A man who excelled at his game was permanently banned from playing or coaching the game that he lived and breathed.  His number is banned from being formally retired in his honor because he is not allowed on the playing field.  He is banned from being inducted into the Baseball Hall of Fame despite an amazing career filled with even more amazing statistics.  A condition of his ban from baseball was that he could apply for reinstatement 1 year after the ban was imposed in 1989.  He applied for reinstatement in 1992 and 1997.  His application was not denied... it was ignored both times.

20 years have passed, and Pete Rose is still banned from every aspect of the game at which he excelled.  He is banned because he broke a rule.  He is banned because he broke a rule of ethics imposed by the Major Leagues.

Michal Vick committed a federal crime.  Michael Vick was convicted of a felony.  Michael Vick walked out of prison in May of 2009.  Michael Vick was reinstated into the NFL in July of 2009.   Michael Vick was welcomed back into the nape of the NFL during his first game in August of 2009.

Another difference between the two players...Rose was already retired as a player at the time of his ban, while Vick was still young and had the potential to bring money and winning games to the team and the NFL.

I think I am going to start watching baseball.

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Thursday, December 2, 2010

Not a Creature was Stirring...

'Tis the season for trees and the trimmings, so my staff had to work through the shed that resides behind the animal hospital and dig out our Christmas decorations.  Each year, the Christmas stuff makes it's way to the most remote crevice in the back of the shed as it is used only once a year.  In front of the Christmas boxes, is all the other "stuff" from the past eleven months.  This year was no different and eleven months worth of "stuff" had to be battled through in order to liberate the season's decorations.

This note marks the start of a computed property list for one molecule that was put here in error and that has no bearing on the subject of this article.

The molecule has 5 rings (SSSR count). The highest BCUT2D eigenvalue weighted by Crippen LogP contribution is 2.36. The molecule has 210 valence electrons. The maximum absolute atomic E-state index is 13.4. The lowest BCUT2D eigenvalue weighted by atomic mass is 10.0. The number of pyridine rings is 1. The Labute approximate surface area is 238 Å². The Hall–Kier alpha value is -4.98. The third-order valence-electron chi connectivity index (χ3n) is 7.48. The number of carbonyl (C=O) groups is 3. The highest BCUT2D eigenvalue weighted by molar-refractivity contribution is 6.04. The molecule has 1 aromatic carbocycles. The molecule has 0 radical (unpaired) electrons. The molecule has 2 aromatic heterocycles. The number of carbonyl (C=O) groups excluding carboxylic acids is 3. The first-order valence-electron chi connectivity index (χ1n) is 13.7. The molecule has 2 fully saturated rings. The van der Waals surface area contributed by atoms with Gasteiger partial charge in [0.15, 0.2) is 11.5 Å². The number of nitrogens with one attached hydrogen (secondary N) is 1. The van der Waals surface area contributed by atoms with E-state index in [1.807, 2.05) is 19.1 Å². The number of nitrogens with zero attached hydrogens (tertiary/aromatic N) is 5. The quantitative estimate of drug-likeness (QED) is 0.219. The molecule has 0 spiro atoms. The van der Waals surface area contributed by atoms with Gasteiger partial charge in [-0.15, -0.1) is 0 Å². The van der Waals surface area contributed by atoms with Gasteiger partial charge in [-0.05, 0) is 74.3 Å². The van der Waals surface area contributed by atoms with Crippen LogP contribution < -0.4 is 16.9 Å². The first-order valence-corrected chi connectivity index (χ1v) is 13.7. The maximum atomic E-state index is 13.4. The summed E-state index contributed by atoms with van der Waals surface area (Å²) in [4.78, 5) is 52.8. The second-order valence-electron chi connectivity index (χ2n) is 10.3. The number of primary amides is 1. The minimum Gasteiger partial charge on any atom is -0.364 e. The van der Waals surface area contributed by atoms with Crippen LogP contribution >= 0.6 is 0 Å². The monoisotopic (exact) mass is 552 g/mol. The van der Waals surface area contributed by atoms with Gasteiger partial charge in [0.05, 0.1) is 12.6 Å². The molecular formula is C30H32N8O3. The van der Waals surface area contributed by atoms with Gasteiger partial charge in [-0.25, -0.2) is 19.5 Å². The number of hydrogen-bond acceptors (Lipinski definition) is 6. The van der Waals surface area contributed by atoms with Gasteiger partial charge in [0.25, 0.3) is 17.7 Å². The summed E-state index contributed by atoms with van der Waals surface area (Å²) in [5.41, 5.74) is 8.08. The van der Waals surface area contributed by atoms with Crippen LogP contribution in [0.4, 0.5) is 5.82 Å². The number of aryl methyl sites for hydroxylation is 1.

Kassy comes into the clinic dragging a large black plastic bag with the lower half of a fake tree sticking out the end of it.  She lays it on the floor in the office, and walks to the sink to wash her almost frostbitten hands in warm water.  Her cheeks are red and she sniffles as she talks about the battle of the shed.

Suddenly, Missy, who is on the phone with a potential adopter, squeaks, "I think there is a mouse in the Christmas Tree!"  Missy and the adopter continued to discuss the goings on, and the adopter found our predicament quite amusing.

In response to Missy's declaration, I turn around to see Missy perched on her feet on top of one of our office chairs.   These chairs are on wheels, and as the boss and owner of the clinic, I cannot help but think of the safety hazard that this position created.

I observe the bag on the floor that holds a small portion of the tree.  It looks as though it might be moving, and I think I  hear some of the tiny fake needles pinging musically within the bag as if something is rustling amongst the branches. 

Kassy, unaware of what is going on, walks out of the bathroom with a paper towel, drying her hands.  I point to the corner of the bag, and ask, "Is that moving?"

I was hoping she would say, "Yes, but a dog or cat is right next to it making it move."  But she didn't, and there wasn't.

Kassy and I observe the bag carefully.  It is not moving.

Phew, relief sets in!  We must have some imagination!

Then it happened!  It moved!  The bag moved!  And it moved a lot for a bag that held only a fake tree!  There is no way any of us could have missed that movement!